AEA365 | A Tip-a-Day by and for Evaluators

Apr/16

17

EPE TIG Week: Michael Quinn Patton on Blue Marble Evaluation

My name is Michael Quinn Patton. I am an independent evaluation consultant based in Minnesota but working worldwide.  As part of Earth Week, a worldwide perspective on global systems change seems especially appropriate.

I have taught in the International Program for Development Evaluation Training (IPDET) every year since its inception in 2000.  I conducted the meta-evaluation of the Evaluation of the Paris Declaration on International Development Aid. I joined with evaluators around the world last year in celebrating 2015 as the International Year of Evaluation devoted to enhancing national evaluation capacity in developing countries.  In these and other international evaluation experiences I have become acutely aware that we need global solutions to global problems – and we need evaluators with competence to undertake global systems change initiatives.   Earth Week is a good time to reiterate the need for globally oriented, world savvy evaluators.

Lesson Learned: Albert Einstein famously said: “We cannot solve our problems with the same level of thinking that created them.” Nation-state boundaries are the result of war, imperialism, colonialism, enslavement, exploitation, genocide, oppression, greed, politics, and religious persecution. Environmental degradation is but one of the results.  Global problems transcend national boundaries. Examples include:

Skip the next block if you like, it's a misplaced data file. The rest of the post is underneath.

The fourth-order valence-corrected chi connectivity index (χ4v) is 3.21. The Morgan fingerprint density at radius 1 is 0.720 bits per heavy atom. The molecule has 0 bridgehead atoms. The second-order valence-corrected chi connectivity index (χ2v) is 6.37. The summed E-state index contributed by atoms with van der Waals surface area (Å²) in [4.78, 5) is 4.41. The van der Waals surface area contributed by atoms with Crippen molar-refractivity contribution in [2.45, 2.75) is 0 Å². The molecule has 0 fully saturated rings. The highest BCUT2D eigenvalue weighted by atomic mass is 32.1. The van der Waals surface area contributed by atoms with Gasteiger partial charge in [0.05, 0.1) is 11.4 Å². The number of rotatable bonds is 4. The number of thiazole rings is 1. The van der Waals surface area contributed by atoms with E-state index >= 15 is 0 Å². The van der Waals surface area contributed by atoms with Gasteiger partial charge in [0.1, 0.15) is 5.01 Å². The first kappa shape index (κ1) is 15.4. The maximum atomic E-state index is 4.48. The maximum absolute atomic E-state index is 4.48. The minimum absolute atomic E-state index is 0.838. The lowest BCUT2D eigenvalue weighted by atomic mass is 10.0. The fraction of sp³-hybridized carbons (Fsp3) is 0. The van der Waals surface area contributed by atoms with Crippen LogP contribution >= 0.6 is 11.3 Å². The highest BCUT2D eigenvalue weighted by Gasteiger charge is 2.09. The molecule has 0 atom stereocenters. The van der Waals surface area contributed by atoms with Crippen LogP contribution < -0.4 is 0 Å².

• Climate change
  • Economic turbulence
  • Refugees
  • Virulent infectious diseases
  • Dying oceans
  • Global cyber-terrorism
  • International drug cartels
  • Human trafficking
  • Weapons trafficking
  • Poverty and inequality

Hop tip: Global problems need global initiatives evaluated by globally knowledgeable evaluators. To evaluate global systems change means applying core systems concepts globally: attention to perspectives, boundaries, and interconnections.

Lesson learned: Take a global perspective. You can’t see the Earth as a whole unless you get at least 20,000 miles away. On December 7, 1972 the first photograph was taken of Planet Earth: the Blue Marble Shot.

MQPattonBlueMarble

Lesson learned:  Evaluate Beyond Boundaries and Borders.  Earth week and the Blue Marble Shot remind us to Think Globally, Act Globally, and Evaluate Globally because we are truly interdependent.

Rad resource: Blue Marble Evaluation webinars (no cost): March 16, April 20, and May 18.

Rad resource: Global Systems Change Evaluation course, June 23-24.

Rad resource: Look at real time Blue Marble Shots from Space for Earth Week. Japan’s Himawari-8 Satellite Captures Whole Earth’s Images Every 10 Minutes. Takes 144 photographs of the entire planet a day.

Rad resource:  Transforming our world: the 2030 Agenda for Sustainable Development.

Image via

The American Evaluation Association is celebrating Environmental Program Evaluation TIG Week with our colleagues in the Environmental Program Evaluation Topical Interest Group. The contributions all this week to aea365 come from our EPE TIG members. Do you have questions, concerns, kudos, or content to extend this aea365 contribution? Please add them in the comments section for this post on the aea365 webpage so that we may enrich our community of practice. Would you like to submit an aea365 Tip? Please send a note of interest to aea365@eval.org. aea365 is sponsored by the American Evaluation Association and provides a Tip-a-Day by and for evaluators.

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